Latin America Advisor

A Daily Publication of The Dialogue

How Important is US Fast-Track Authority?

US Government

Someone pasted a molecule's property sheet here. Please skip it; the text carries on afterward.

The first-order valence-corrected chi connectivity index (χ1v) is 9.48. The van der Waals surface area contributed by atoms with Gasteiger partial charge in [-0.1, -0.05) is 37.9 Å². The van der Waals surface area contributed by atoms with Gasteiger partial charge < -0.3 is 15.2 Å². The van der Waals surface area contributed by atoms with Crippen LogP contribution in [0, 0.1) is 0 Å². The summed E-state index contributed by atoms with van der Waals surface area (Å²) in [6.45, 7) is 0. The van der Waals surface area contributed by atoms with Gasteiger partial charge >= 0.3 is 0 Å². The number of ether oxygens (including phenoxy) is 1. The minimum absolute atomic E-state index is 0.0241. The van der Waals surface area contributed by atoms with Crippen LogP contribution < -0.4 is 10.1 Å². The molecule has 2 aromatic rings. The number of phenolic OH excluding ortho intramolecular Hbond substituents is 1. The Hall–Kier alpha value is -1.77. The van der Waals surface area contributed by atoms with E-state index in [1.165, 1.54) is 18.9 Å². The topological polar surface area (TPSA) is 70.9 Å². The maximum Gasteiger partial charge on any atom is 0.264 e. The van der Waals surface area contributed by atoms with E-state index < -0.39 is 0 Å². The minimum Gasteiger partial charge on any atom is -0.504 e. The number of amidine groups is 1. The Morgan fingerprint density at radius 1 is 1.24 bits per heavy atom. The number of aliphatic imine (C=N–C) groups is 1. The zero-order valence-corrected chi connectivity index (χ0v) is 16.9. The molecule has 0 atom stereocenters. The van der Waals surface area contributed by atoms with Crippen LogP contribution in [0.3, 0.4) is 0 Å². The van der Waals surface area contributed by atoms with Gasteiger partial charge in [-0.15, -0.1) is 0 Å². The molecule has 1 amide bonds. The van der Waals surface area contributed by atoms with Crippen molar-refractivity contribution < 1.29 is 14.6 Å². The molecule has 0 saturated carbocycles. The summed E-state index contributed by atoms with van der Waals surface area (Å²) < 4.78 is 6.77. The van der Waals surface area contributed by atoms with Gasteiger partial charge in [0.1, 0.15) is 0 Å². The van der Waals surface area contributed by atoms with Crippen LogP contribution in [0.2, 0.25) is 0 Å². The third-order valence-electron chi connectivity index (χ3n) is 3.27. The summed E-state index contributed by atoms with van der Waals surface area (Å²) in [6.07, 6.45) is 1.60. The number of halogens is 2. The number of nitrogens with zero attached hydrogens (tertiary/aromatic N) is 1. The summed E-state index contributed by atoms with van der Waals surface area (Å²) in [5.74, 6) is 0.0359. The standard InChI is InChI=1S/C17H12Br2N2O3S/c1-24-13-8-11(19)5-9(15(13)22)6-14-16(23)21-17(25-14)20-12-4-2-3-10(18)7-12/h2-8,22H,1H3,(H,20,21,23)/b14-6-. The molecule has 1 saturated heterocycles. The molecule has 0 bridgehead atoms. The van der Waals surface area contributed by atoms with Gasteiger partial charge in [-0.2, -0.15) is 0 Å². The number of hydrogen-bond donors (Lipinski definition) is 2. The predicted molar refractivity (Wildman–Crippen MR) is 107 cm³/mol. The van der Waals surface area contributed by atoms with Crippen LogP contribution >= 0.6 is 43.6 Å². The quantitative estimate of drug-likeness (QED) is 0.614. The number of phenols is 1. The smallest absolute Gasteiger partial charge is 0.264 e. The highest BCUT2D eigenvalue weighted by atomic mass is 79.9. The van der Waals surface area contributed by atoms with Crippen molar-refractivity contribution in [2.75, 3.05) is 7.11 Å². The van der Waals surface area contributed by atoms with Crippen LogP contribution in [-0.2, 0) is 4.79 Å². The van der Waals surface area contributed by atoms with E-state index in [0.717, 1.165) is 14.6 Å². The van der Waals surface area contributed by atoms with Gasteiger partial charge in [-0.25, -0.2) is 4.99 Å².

Q: U.S. Senators Max Baucus and Orrin Hatch and Rep. Dave Camp on Jan. 9 introduced a bipartisan Trade Promotion Authority bill. The legislation would give the president the authority to negotiate trade accords that Congress would then be able to approve or reject, but not amend. How important is fast-track authority for pending trade deals such as the Trans-Pacific Partnership? What will happen this year with regard to U.S. trade with Latin American countries? What could derail closer trade ties between the United States and the region? A: Peter Hakim, member of the Advisor board and president emeritus, and Cameron T. Combs, program associate, both at the Inter-American Dialogue: "Trade promotion authority (TPA) means the United States is ready to negotiate seriously. It assures other nations that Congress will not unduly tamper with what the United States agrees to at the negotiating table. TPA will be particularly important for the Trans-Pacific Partnership and E.U.-U.S. talks because so many of the issues at stake go beyond typical trade items and involve highly sensitive economic policies. The Trans-Pacific Partnership is a promising approach, though it has left some Latin American countries worried about stiff competition from Asia. Since the turn of the century, U.S. trade with Latin America has more than doubled; it has nearly tripled with South America, with Peru, Chile, and Colombia increasing the fastest. Trade is flourishing with countries that have free-trade arrangements with the United States, but also with those that do not. Even during this period of considerable volatility, faster expansion is possible. The first places to look are Brazil and Mexico, which already account for two-thirds of U.S. trade with the region (Mexico alone accounts for 55 percent). Mexico's far reaching reforms, particularly the opening of its energy and telecommunications sector, are expected to produce a wide range of new opportunities. Brazil, on the contrary, has become more closed and protectionist in recent years, but its leaders are aware that the country's future depends on re-energizing its economy. A U.S.-Brazil free-trade agreement is not in the cards. Still, the South American giant may decide that serious trade talks with the United States would serve its longer-term interests. But Washington will also have to be ready to make concessions. It may take only one to samba, but two are needed at the trade table." A: Arturo Sarukhan, chairman of global solutions at Podesta Group in Washington and former Mexican ambassador to the United States: "No big things happen in Washington without leadership and without bipartisanship. The success of the United States' on-going trade negotiations--and thus the vitality of U.S. commercial and political ties with a core group of like-minded Latin American nations--will depend mainly on the current partisan landscape in Washington. Trade Promotion Authority, or fast-track, is and has been the keystone of U.S. trade diplomacy. Without this instrument in his toolbox, it is hard to see how U.S. Trade Representative Michael Froman can convince his negotiating counterparts to move forward on controversial issues that remain pending in the Trans-Pacific Partnership (such as currency manipulation or environmental standards), or that the United States will abide by whatever it negotiates with them without Congress then nitpicking the agreement. Mexican Economy Secretary Ildefonso Guajardo suggested as much in a recent press interview. A bill seeking to provide the president with fast-track authority was introduced in early January, and getting TPA passed would be a major victory for the administration. However, the White House will first have to convince Democrats to go along with it. The bill will only pass if it gets substantial Republican support, and the GOP House leadership has already stated that it will not bring the legislation to the floor for a vote unless the Democrats provide at least 50 votes. The situation will require forceful White House leadership if an acceptable bill is to pass. Moreover, the realities of electoral politics suggest that TPA could be pushed back to the post-midterms lame-duck session, delaying the conclusion of the TPP negotiations months beyond the current target date of spring 2014." A: James R. Jones, member of the Advisor board and co-chair of Manatt Jones Global Strategies: "Fast-track authority in Congress has become essential for the successful conclusion of trade agreements. I first noticed this in the late 1970s as a member of the House Ways & Means Subcommittee on Trade. Bob Strauss was the U.S. trade representative and shepharding the global trade package that he was negotiating. In that process, he met regularly with members of the Trade Subcommittee to give progress reports and solicit comments and recommendations. We in turn kept other key members of Congress apprised and provided feedback to Strauss. When the treaty was negotiated, its approval by Congress was assured. Without this fast-track authority prohibiting amendments, it would be much more difficult to conclude trade negotiations. Negotiators from other nations would be reluctant to play their trade cards if they knew the U.S. Congress could amend and trump them. The good news is that despite the highly partisan, vitriolic relationships in Congress and against President Obama, there is a growing sense that expanded trade is very important to continuing and accelerating America's economic recovery. Thus, at this stage, it seems that Trade Promotion Authority will be granted and that the Trans-Pacific Partnership negotiations can move to closure at a more rapid pace. It is vitally important, however, that during this process that the U.S. trade representative emulate the example of Ambassador Strauss and keep important leaders of Congress fully in the loop." A: Ben Beachy, research director of Public Citizen's Global Trade Watch in Washington: "Fast Track was an extraordinary maneuver, used only 16 times since first crafted by President Nixon to push through Congress the most controversial of 'trade' deals. Though the U.S. Constitution grants Congress exclusive authority over trade policy, Fast Track empowered the executive branch to unilaterally negotiate and sign agreements, locking in the contents before Congress got a vote. The executive branch could then write legislation altering U.S. domestic laws to conform to the pacts' terms, with Congress' role limited to an ex-post, expedited vote, with no amendments allowed and debate strictly limited. This abrogation of Congress' democratic role is particularly inappropriate for sweeping deals such as the controversial Trans-Pacific Partnership (TPP), which implicates wide swaths of domestic non-trade laws: immigration visas, food safety protections, patent standards affecting access to medicines, Wall Street re-regulation, and foreign firms' ability to challenge domestic environmental safeguards. Yet, Rep. Camp and Sen. Baucus recently introduced legislation to revive Fast Track, which Congress allowed to expire in 2007, to push through the TPP. Though the bill permits Congress to name non-binding 'negotiating objectives' for the deal, it allows executive branch negotiators to simply ignore the objectives, as done under past Fast Track iterations. The Camp-Baucus bill suffers from paltry congressional support, with most House Democrats publicly opposed, a sizeable bloc of House Republicans rallying against the bill's unconstitutionality, and Senate Majority Leader Harry Reid opposing action on the polemical legislation. But with corporate groups still ardently lobbying for Fast Track's revival, the U.S. public needs to continue asking Congress to not allow a railroading of the democratic process for a deal as threatening as the TPP."